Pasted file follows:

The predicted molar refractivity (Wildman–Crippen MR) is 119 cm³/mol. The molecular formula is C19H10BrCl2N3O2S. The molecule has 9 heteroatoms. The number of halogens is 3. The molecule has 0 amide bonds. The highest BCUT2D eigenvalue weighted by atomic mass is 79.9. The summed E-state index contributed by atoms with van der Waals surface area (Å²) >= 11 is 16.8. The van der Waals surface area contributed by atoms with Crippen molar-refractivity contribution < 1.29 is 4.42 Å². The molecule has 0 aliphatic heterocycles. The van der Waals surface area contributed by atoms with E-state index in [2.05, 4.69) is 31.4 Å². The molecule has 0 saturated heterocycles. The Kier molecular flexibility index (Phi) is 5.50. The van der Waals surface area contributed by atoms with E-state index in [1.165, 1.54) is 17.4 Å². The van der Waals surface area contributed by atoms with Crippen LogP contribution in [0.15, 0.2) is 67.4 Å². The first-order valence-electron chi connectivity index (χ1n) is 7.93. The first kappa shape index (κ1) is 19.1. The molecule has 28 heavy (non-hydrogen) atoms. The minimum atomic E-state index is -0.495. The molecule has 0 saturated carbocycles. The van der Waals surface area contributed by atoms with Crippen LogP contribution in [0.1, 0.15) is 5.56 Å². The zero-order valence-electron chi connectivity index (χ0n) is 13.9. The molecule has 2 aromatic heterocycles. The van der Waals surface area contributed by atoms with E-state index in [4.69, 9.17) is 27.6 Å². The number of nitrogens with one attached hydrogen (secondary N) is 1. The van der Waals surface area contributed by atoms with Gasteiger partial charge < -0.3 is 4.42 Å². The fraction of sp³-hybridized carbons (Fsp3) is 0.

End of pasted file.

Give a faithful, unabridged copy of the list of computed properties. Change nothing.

The predicted molar refractivity (Wildman–Crippen MR) is 119 cm³/mol. The molecular formula is C19H10BrCl2N3O2S. The molecule has 9 heteroatoms. The number of halogens is 3. The molecule has 0 amide bonds. The highest BCUT2D eigenvalue weighted by atomic mass is 79.9. The summed E-state index contributed by atoms with van der Waals surface area (Å²) >= 11 is 16.8. The van der Waals surface area contributed by atoms with Crippen molar-refractivity contribution < 1.29 is 4.42 Å². The molecule has 0 aliphatic heterocycles. The van der Waals surface area contributed by atoms with E-state index in [2.05, 4.69) is 31.4 Å². The molecule has 0 saturated heterocycles. The Kier molecular flexibility index (Phi) is 5.50. The van der Waals surface area contributed by atoms with E-state index in [1.165, 1.54) is 17.4 Å². The van der Waals surface area contributed by atoms with Crippen LogP contribution in [0.15, 0.2) is 67.4 Å². The first-order valence-electron chi connectivity index (χ1n) is 7.93. The first kappa shape index (κ1) is 19.1. The molecule has 28 heavy (non-hydrogen) atoms. The minimum atomic E-state index is -0.495. The molecule has 0 saturated carbocycles. The van der Waals surface area contributed by atoms with Crippen LogP contribution in [0.1, 0.15) is 5.56 Å². The zero-order valence-electron chi connectivity index (χ0n) is 13.9. The molecule has 2 aromatic heterocycles. The van der Waals surface area contributed by atoms with E-state index in [4.69, 9.17) is 27.6 Å². The number of nitrogens with one attached hydrogen (secondary N) is 1. The van der Waals surface area contributed by atoms with Gasteiger partial charge < -0.3 is 4.42 Å². The fraction of sp³-hybridized carbons (Fsp3) is 0.